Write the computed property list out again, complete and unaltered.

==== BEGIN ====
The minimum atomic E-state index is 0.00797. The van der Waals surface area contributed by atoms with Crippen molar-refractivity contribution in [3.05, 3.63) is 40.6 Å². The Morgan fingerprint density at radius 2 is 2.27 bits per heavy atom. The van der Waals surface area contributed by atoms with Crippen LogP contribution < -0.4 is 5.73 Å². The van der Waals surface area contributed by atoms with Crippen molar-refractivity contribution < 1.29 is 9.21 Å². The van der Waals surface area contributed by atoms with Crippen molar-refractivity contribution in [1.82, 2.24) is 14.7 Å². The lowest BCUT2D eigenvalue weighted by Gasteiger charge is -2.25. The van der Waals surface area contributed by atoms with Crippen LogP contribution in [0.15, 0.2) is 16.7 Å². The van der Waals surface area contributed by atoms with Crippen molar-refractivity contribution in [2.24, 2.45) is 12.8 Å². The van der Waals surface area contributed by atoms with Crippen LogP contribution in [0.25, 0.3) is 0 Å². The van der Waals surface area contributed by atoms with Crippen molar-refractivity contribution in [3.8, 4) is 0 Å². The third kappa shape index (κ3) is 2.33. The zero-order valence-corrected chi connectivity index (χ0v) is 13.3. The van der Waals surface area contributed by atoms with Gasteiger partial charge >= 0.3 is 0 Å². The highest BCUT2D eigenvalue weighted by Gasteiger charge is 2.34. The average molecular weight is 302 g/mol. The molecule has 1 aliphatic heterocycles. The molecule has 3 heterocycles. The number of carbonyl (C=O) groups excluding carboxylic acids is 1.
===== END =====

The minimum atomic E-state index is 0.00797. The van der Waals surface area contributed by atoms with Crippen molar-refractivity contribution in [3.05, 3.63) is 40.6 Å². The Morgan fingerprint density at radius 2 is 2.27 bits per heavy atom. The van der Waals surface area contributed by atoms with Crippen LogP contribution < -0.4 is 5.73 Å². The van der Waals surface area contributed by atoms with Crippen molar-refractivity contribution < 1.29 is 9.21 Å². The van der Waals surface area contributed by atoms with Crippen molar-refractivity contribution in [1.82, 2.24) is 14.7 Å². The lowest BCUT2D eigenvalue weighted by Gasteiger charge is -2.25. The van der Waals surface area contributed by atoms with Crippen LogP contribution in [0.15, 0.2) is 16.7 Å². The van der Waals surface area contributed by atoms with Crippen molar-refractivity contribution in [2.24, 2.45) is 12.8 Å². The van der Waals surface area contributed by atoms with Crippen LogP contribution in [0.25, 0.3) is 0 Å². The van der Waals surface area contributed by atoms with Crippen molar-refractivity contribution in [3.8, 4) is 0 Å². The third kappa shape index (κ3) is 2.33. The zero-order valence-corrected chi connectivity index (χ0v) is 13.3. The van der Waals surface area contributed by atoms with Gasteiger partial charge >= 0.3 is 0 Å². The highest BCUT2D eigenvalue weighted by Gasteiger charge is 2.34. The average molecular weight is 302 g/mol. The molecule has 1 aliphatic heterocycles. The molecule has 3 heterocycles. The number of carbonyl (C=O) groups excluding carboxylic acids is 1.